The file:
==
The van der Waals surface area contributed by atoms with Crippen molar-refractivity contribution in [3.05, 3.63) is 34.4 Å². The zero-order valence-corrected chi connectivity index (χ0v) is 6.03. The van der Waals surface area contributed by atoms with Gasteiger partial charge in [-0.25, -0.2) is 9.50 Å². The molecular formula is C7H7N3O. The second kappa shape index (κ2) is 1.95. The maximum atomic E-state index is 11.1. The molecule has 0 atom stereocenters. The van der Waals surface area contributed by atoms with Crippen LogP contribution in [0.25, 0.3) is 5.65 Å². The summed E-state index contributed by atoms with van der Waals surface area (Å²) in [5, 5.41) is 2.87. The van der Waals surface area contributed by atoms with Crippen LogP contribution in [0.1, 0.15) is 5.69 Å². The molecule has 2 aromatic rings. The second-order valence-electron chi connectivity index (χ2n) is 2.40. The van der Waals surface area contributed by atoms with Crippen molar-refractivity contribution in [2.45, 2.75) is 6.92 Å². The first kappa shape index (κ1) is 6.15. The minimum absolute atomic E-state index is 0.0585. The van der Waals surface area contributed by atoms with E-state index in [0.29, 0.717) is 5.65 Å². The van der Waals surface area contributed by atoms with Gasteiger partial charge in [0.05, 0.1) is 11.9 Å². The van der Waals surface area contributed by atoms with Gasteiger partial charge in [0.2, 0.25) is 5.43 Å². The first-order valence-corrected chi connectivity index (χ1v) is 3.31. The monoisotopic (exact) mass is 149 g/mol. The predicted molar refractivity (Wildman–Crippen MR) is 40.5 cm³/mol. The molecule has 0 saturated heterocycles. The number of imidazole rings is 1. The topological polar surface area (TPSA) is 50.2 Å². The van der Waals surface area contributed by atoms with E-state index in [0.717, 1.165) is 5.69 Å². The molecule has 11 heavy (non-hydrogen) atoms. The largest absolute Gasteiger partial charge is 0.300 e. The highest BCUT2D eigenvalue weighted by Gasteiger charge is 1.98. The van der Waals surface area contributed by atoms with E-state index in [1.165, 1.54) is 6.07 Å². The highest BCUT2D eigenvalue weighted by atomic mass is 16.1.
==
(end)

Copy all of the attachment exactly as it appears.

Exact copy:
The van der Waals surface area contributed by atoms with Crippen molar-refractivity contribution in [3.05, 3.63) is 34.4 Å². The zero-order valence-corrected chi connectivity index (χ0v) is 6.03. The van der Waals surface area contributed by atoms with Gasteiger partial charge in [-0.25, -0.2) is 9.50 Å². The molecular formula is C7H7N3O. The second kappa shape index (κ2) is 1.95. The maximum atomic E-state index is 11.1. The molecule has 0 atom stereocenters. The van der Waals surface area contributed by atoms with Crippen LogP contribution in [0.25, 0.3) is 5.65 Å². The summed E-state index contributed by atoms with van der Waals surface area (Å²) in [5, 5.41) is 2.87. The van der Waals surface area contributed by atoms with Crippen LogP contribution in [0.1, 0.15) is 5.69 Å². The molecule has 2 aromatic rings. The second-order valence-electron chi connectivity index (χ2n) is 2.40. The van der Waals surface area contributed by atoms with Crippen molar-refractivity contribution in [2.45, 2.75) is 6.92 Å². The first kappa shape index (κ1) is 6.15. The minimum absolute atomic E-state index is 0.0585. The van der Waals surface area contributed by atoms with E-state index in [0.29, 0.717) is 5.65 Å². The van der Waals surface area contributed by atoms with Gasteiger partial charge in [0.05, 0.1) is 11.9 Å². The van der Waals surface area contributed by atoms with Gasteiger partial charge in [0.2, 0.25) is 5.43 Å². The first-order valence-corrected chi connectivity index (χ1v) is 3.31. The monoisotopic (exact) mass is 149 g/mol. The predicted molar refractivity (Wildman–Crippen MR) is 40.5 cm³/mol. The molecule has 0 saturated heterocycles. The number of imidazole rings is 1. The topological polar surface area (TPSA) is 50.2 Å². The van der Waals surface area contributed by atoms with E-state index in [0.717, 1.165) is 5.69 Å². The molecule has 11 heavy (non-hydrogen) atoms. The largest absolute Gasteiger partial charge is 0.300 e. The highest BCUT2D eigenvalue weighted by Gasteiger charge is 1.98. The van der Waals surface area contributed by atoms with E-state index in [1.165, 1.54) is 6.07 Å². The highest BCUT2D eigenvalue weighted by atomic mass is 16.1.